August 28, 2018
Fernie Arena Tragedy Identifies Three Contributing Factors
TORONTO, August 28, 2018
The recent release of a report by Technical Safety British Columbia (TSBC) regarding the October 17, 2017 Fernie Arena refrigeration plant tragedy, that resulted in three fatalities has shed light on key contributing factors associated with the incident including: i) Failure of refrigeration system equipment ii) Operational decisions that contributed to the incident, and iii) Impact of inadequate ventilation and discharge systems following the incident.
Since the Fernie accident, ORFA staff have been contacted by different news media who wanted to focus on the hazards of ammonia and how it relates to worker and user safety. The question of why communities use this “dangerous” refrigerant is answered with “because it is efficient and operationally cost-effective, which is something that all plant owners desire”. The ORFA has further shared, but has not always been reported, that these ammonia risks and hazards are no greater than any other refrigerant and the risk is greatly reduced by various safety control devices, mechanisms and competent staff. The ORFA has carefully reviewed the TSBC findings to ensure that ORFA articles, guidelines and best practice documents, and training courses all provide better awareness of this tragic event.
The ORFA continues to provide leadership and guidance to the recreation sector on how best to reduce the potential for a similar or other potential refrigeration plant malfunction. However, avoidance also rests with internal stakeholders. The ORFA reminds of the importance of reviewing several key regulatory refrigeration documents for current compliance: the Boiler and Pressure Vessels Act (BPV) focuses on plant equipment, while the Operating Engineers Regulation (OER) directs the human operation of the plant. The Canadian Standards Association B-52 Mechanical Refrigeration Code (MRC), which is referenced several times in the TSBC Fernie report, supports both the BPV and OER by providing additional, detailed information on plant equipment and safety systems. The Ontario Occupational Health and Safety Act (OHSA) further directs plant owners in understanding worker safety. Specifically, section “25 (2) (h) states that the employer must “take every precaution reasonable in the circumstances for the protection of a worker”. Given that many of Ontario’s refrigeration plants are over 50 years of age, and that they were designed and constructed to older versions of the BPV, OER and MRC, the ORFA recommends that refrigeration plant owners compare how the existing refrigeration plant rates when compared to current Regulations, Codes and Acts and to be diligent in recommending upgrades to existing operations, design and construction standards as part of an ongoing life-cycle management plan.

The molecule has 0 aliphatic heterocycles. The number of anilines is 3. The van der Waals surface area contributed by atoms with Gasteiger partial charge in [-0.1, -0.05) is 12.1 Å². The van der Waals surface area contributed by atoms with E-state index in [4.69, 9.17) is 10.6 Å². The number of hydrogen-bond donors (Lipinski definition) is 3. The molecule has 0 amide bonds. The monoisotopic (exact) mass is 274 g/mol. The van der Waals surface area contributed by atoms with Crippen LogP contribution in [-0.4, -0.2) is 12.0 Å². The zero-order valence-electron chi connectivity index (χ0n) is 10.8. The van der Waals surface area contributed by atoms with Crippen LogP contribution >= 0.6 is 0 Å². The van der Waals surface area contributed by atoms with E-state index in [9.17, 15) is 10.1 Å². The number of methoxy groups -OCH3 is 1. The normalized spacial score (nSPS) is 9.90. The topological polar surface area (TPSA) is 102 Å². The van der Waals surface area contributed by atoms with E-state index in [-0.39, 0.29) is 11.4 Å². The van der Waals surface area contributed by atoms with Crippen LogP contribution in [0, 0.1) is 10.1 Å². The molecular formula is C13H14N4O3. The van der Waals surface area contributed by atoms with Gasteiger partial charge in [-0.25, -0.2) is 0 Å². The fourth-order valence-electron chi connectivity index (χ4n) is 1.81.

Change starts by collecting and sharing real time data. As recreation facility professionals this is a key responsibility to ensure user and worker safety. Knowing what equipment you have, and what condition it is in, is fundamental to operational due diligence. For more information or resources to support safe refrigeration operations - refer to: http://orfa.com/resourcecentre